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6 fun facts about manatees


Photo credit: Phil's 1stPix on Visual hunt / CC BY-NC-SA

March 29 is Manatee Appreciation Day so let’s raise a little awareness by finding out a thing or two about these endangered, fascinating, slow-moving cows of the sea

What is a manatee?

a moss-covered manatee floats in the water

A manatee is a large, lazy, plant-eating aquatic animal. Despite its size, this marine mammal is a peaceful, non-aggressive creature.

Fortunately, the manatee has few predators and it is said that an alligator will even move out of a manatee's way.

The manatee is not related to other marine animals and their closest living relative is the elephantWhere did the manatee come from?

Scientists have a theory that the manatee evolved from a four-legged land animal about 60 million years ago.

This might explain why some species of manatee have up to four toenails on their flippers — similar to an elephant's toenails.

Their upper lips are mini-versions of elephant trunks and are able to grab hold of plants and pull them into the mouth.

How many species of manatee are there?

a mother manatee swims with her baby following along on her back

There are three manatee species: Amazonian, West Indian and African.

The West Indian and African manatees live in warm salt and fresh waters along the coast and in rivers, while Amazonian manatees only live in fresh water in rivers, swamps and wetlands.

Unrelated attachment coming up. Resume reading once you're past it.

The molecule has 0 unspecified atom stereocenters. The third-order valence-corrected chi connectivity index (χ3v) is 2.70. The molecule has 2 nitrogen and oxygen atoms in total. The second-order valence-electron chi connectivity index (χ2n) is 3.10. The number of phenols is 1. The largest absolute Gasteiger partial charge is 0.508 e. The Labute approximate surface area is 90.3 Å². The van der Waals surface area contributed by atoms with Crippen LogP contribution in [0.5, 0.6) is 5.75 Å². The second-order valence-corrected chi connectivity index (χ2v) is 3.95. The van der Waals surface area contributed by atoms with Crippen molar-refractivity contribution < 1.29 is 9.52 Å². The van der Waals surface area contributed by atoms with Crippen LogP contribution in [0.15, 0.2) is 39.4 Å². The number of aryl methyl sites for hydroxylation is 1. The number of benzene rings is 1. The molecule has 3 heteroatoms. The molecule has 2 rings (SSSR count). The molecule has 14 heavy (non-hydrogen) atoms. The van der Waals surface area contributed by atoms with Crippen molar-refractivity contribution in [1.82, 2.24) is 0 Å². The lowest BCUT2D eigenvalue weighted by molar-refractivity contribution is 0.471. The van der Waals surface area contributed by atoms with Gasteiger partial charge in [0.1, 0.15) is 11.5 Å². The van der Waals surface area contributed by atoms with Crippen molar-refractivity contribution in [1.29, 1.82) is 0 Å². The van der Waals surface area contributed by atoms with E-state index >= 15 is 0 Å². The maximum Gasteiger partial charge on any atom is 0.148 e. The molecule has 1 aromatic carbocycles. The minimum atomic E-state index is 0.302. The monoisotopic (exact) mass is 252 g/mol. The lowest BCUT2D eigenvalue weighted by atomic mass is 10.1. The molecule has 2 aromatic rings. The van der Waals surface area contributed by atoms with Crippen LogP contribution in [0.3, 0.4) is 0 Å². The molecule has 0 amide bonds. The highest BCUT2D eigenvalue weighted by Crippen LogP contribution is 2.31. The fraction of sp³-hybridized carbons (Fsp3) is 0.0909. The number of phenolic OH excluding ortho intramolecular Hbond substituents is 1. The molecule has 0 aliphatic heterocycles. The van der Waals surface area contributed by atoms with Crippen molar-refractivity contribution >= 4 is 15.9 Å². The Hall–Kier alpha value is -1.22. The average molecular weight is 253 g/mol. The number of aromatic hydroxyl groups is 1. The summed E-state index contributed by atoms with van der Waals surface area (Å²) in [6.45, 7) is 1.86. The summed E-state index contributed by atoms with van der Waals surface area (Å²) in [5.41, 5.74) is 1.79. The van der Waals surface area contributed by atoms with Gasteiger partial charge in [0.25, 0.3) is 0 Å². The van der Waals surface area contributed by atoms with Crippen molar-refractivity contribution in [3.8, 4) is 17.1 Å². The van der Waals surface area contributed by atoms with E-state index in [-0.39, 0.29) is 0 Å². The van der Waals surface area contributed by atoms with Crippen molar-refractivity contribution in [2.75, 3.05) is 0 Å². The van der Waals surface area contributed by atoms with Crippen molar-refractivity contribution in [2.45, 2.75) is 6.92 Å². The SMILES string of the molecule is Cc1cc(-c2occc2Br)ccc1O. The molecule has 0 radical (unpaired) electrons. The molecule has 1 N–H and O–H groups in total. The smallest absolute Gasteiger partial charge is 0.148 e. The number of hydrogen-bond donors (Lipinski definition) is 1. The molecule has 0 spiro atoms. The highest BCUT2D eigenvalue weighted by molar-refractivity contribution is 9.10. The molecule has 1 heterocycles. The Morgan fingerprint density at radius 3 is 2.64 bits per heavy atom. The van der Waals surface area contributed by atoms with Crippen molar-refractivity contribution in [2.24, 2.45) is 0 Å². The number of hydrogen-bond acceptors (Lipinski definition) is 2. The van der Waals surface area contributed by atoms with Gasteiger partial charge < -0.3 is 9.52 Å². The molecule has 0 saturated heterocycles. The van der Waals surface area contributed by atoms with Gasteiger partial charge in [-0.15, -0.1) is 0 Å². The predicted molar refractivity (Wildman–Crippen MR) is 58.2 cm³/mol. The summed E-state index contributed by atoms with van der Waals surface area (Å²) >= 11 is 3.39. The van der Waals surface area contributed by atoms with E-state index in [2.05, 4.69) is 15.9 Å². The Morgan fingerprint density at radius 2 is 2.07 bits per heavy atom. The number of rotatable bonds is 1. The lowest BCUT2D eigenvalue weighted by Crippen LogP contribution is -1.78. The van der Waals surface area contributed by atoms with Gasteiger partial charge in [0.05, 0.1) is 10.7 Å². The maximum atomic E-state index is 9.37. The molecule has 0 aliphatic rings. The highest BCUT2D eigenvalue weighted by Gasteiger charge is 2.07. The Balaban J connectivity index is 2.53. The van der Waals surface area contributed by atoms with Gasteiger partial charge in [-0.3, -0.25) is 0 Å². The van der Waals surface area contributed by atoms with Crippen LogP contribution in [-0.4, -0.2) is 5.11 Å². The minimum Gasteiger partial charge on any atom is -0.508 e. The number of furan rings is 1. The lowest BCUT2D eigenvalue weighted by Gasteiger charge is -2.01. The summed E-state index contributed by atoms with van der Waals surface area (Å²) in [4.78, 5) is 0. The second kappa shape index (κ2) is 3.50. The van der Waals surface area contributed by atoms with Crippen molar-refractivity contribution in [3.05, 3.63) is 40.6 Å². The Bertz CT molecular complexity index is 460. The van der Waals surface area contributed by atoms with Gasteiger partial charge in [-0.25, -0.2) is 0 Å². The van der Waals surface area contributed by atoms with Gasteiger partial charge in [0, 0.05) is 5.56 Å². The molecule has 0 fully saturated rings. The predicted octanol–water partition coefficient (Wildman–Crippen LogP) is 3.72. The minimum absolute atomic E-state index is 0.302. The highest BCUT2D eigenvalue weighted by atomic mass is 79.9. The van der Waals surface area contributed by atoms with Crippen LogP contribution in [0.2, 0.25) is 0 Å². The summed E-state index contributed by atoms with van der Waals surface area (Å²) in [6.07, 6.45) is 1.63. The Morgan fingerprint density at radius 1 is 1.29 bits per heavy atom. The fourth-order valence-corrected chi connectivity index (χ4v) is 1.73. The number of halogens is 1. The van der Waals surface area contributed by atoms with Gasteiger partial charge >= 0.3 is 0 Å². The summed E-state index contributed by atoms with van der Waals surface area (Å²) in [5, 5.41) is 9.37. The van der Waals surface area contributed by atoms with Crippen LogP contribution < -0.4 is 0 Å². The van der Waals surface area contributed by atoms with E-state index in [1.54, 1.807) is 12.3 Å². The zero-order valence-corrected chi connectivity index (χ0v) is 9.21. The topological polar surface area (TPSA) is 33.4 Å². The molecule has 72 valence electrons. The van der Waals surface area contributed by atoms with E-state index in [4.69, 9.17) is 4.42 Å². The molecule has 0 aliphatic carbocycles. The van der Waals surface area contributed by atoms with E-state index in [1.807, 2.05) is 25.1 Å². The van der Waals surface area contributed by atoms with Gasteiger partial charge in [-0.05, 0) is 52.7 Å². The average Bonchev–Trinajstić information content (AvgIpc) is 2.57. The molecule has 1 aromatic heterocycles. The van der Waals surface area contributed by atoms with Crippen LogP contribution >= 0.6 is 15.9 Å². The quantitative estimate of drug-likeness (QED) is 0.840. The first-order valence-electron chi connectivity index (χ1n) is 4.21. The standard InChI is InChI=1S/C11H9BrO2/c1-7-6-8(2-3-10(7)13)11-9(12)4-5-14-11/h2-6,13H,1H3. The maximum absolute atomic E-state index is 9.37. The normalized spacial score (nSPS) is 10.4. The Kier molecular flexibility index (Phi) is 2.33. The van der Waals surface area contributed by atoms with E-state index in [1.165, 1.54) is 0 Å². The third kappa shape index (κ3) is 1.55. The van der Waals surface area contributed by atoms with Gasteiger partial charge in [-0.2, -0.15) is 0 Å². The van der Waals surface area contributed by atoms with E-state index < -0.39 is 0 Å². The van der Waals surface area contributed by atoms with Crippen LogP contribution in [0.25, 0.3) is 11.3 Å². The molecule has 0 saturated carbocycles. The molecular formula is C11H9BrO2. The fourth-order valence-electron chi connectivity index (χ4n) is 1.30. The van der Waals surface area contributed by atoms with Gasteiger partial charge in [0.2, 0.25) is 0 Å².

How do manatees breathe?

Manatees do not go on land but rely on oxygen to breatheManatees have nostrils (yes, nostrils!) and require oxygen to breathe. While they swim they keep their nostrils closed to keep the water out.

But most importantly, a manatee will need to poke their head out of the water to breathe — this happens every three to five minutes — unless they are napping.

Naps are very important to the manatee, and they just need to make sure they come to the surface every 20 minutes to get some air. Even baby manatees are guided to the water's surface by their mother to help them take their first breath.

Do manatees lose their teeth?

two manatees have a look at each other

Photo credit: w_kites on Visual Hunt / CC BY-SA

Fully grown manatees only have teeth in the back of their mouths for chewing plants.

Unlike humans whose teeth are only replaced once after they fall out, manatees grow new teeth all their lives. As the old teeth wear down and fall out, new molars grow in the back of their mouths and slowly push the rest of the teeth forward.

The only other mammals that have their teeth replaced many times are elephants and kangaroos!

What do manatees eat?

Manatees are also known as sea cows probably because they move so slowly and eat sea plantsManatees are herbivores which mean they only consume plants.

Like a cow, the manatee spends between six and eight hours a day grazing and eating aquatic vegetation which can amount to almost 50 kilograms — that's more than a toilet weighs!

And like the cow, they produce a lot of gas which is why they are round like a balloon. The gas helps manatees digest all of the plants they eat.

Manatees can grow to be up to four metres long (about as long as a small car) and weigh up to 590 kilograms (heavier than a polar bear). Female manatees are often larger and heavier than males.